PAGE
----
Five years after the devastating flood of 2013, now seems like a suitable time to take stock of what has been accomplished so far with regard to flood mitigation and of what remains to be done.
Most of the projects completed so far, and those still being worked on, have focused on mitigation against flooding caused by local rainfall. Much of the flooding in our community in 2013 was caused by backup from storm sewers which were overloaded and unable to discharge into the river when the outfall gates had to be closed.
Completed work includes: installation of remote power valves for B47/B48/B48A outfalls, and a rebuild of the 3rd Street Sanitary Lift Station. Work in progress includes: A new stormwater pump station (Pump Station #1) east of the Curling Club, for November 2019; a rebuild of stormwater Pump Station #2 at 5A Street and 1 Avenue, for the fall of 2019; the Upper Plateau Separation project, to discharge water from the top of the hill directly into the river instead of into our community's stormwater system – for 2021/2022; two new pump stations in Hillhurst, Pump Station #3 and #4, after 2022; and various piping improvements, for 2018 – 2022.
By 2022, when nearly all of these projects will have been completed, we will be in good shape for protecting against flooding from the stormwater system. However, the threat from river water remains unaddressed. In 2013, heavy rainfall in the mountain catchment areas caused the terrifyingly high water levels and flow rates that Calgary experienced on the Bow and Elbow rivers. In 2013 there was overtopping of the berm running along Memorial Drive, and it's not difficult to imagine a river level not all that much higher than the peak in 2013 resulting in an overwhelming inundation of water laying to waste large swaths of our community. Between local rainfall and berm overtopping it is the latter which has, by far, the greater potential for causing flooding much worse than what happened in 2013.
The City's plan for countering the threat of flooding from the rivers involves a combination of two components – upstream mitigation by means of dams and local mitigation by barriers along the river banks. With the dams being outside the City's jurisdiction, the City is working with the Province on that part of the solution. There was some good news recently when the Province announced, among other things, that conceptual design of three different options for upstream mitigation on the Bow is underway. Feasibility studies will be the next phase. However, with all the hurdles that will have to be jumped over before upstream mitigation can be built we may be waiting about 15 years before we see a new dam on the river. In the meantime, we are at the mercy of the berm and temporary barriers.
Unfortunately, what we have heard so far from the City about their plan for the berm in Sunnyside gives us serious concerns which we have made known to them. The City is proposing only a small increase in the height of the berm, just at certain low points, and not an overall increase in height all the way along the berm. Because of things which have been done since 2013 – among them, the reinforcement of the Prince's Island Causeway, and the fortifications being built on the other side of the river to protect Eau Claire and the downtown – we would need our berm raised all along its length just to give us the same level of protection that we had in 2013. The goal is to be prepared for the next, possibly bigger flood, but with regard to the berms it seems we're fighting to even catch up with the preparedness we had in 2013.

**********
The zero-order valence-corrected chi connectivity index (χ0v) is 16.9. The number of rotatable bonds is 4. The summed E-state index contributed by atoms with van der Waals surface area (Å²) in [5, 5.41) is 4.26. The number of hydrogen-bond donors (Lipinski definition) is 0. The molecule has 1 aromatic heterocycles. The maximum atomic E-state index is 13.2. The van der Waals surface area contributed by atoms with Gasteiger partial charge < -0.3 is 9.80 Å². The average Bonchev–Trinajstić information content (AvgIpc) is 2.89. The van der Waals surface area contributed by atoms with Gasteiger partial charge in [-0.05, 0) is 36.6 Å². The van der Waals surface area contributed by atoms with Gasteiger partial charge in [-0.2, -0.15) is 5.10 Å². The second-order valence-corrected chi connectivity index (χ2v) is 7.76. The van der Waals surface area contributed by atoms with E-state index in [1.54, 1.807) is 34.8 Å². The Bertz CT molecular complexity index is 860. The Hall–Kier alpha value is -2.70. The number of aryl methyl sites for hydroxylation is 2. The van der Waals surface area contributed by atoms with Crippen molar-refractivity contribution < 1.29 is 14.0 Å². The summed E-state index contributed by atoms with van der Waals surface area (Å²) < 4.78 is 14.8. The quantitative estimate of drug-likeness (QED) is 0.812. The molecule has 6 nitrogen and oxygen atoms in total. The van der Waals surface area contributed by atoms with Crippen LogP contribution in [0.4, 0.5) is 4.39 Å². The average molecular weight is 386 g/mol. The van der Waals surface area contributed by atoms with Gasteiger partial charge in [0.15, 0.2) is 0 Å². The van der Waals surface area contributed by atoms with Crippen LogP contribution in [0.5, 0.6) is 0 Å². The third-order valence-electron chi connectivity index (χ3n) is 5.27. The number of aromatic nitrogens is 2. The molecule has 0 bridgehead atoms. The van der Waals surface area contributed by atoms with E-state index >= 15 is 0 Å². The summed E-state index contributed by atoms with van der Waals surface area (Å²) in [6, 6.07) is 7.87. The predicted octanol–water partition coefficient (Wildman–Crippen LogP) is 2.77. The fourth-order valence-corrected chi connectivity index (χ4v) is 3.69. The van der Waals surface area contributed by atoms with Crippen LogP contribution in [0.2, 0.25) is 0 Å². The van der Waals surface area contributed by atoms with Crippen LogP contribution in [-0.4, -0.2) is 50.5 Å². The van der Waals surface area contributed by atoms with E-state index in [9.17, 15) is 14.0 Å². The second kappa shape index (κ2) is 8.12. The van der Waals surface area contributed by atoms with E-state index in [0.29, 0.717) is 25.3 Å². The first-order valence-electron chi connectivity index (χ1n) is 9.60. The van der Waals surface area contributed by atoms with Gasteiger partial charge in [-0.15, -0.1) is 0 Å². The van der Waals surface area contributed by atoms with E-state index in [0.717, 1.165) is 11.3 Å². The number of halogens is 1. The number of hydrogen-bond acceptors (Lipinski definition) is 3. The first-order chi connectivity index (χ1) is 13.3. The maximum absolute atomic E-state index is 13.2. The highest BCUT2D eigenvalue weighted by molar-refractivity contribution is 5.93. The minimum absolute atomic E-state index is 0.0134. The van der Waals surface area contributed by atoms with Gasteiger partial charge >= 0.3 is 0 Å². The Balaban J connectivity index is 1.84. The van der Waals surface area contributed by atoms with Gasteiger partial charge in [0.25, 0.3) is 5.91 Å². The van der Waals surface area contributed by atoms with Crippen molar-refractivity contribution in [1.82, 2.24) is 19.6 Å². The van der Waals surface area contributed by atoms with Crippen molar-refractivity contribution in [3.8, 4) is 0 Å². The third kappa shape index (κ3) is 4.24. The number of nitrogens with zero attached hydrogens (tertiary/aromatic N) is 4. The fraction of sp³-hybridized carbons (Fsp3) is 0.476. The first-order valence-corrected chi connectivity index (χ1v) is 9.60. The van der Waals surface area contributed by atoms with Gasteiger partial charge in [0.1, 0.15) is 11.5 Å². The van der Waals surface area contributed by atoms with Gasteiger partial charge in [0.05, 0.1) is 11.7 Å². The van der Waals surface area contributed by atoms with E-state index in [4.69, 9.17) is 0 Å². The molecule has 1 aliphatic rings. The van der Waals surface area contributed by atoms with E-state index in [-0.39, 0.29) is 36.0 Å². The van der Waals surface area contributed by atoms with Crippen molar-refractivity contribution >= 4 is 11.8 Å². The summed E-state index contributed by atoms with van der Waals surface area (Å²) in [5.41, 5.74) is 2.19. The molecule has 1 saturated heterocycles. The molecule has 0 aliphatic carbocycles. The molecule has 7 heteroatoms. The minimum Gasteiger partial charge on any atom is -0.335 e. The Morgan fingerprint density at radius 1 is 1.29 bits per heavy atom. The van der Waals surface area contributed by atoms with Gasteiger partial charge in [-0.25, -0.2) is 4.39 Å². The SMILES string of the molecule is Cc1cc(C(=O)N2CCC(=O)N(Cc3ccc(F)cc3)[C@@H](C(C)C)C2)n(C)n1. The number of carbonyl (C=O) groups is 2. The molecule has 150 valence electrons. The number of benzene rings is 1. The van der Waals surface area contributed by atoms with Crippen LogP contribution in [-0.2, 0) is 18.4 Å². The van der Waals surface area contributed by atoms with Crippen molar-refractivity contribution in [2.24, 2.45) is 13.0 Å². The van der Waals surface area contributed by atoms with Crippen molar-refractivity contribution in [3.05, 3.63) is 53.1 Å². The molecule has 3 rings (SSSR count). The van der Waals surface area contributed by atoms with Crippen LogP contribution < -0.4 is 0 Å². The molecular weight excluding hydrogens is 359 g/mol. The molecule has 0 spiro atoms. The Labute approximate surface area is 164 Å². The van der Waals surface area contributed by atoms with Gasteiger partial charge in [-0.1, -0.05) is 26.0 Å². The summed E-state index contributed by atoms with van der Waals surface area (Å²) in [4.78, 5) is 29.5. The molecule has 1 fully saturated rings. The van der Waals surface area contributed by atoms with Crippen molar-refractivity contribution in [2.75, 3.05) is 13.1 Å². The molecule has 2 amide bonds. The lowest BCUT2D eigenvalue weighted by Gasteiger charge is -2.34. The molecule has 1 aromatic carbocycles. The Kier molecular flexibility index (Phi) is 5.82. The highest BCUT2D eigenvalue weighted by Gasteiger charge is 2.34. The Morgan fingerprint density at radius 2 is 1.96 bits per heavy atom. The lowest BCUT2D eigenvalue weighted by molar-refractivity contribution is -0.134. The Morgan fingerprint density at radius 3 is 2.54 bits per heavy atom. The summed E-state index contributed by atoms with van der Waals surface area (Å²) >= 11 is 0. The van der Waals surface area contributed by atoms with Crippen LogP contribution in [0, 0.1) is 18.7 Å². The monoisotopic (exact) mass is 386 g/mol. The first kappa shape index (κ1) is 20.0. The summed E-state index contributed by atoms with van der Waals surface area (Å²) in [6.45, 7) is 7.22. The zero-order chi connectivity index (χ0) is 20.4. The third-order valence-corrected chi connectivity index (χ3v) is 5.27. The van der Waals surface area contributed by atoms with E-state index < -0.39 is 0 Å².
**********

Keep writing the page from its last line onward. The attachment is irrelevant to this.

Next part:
If our berm is lower than that on the other side of the river, then in some easily foreseeable flood event we might have Sunnyside catastrophically flooded while Eau Claire and the downtown are unharmed. Of course, protection of the downtown always has to be the number one priority for Calgary, but it would not be fair to sacrifice Sunnyside in order to save the downtown. We are asking for our hundred year-old community to get the same level of protection that is being provided on the other side of the river.
Through our continuing advocacy, we have obtained a commitment from the City that before finalizing their plans for the berms along the Bow they will seek public engagement. The fall of 2018 is when this will probably take place. We want to host a meeting at the HSCA Community Centre and our objective would be to have a room full of residents, all well informed and respectfully asking all the right questions. This will likely be our last opportunity to advocate for the berm that could save our community from destruction. Please watch out for announcements so that you can mark your calendars!
There is further detail about the now and future flood mitigation in an information sheet written by Charlie Lund for the HSCA's April 2018 AGM. The document may be found on https://www.hsca.ca/eparc-presentations under the 2018 Update section.
On behalf of the HSCA Emergency Planning and Response Committee (EPARC) - David Brindle, Chair.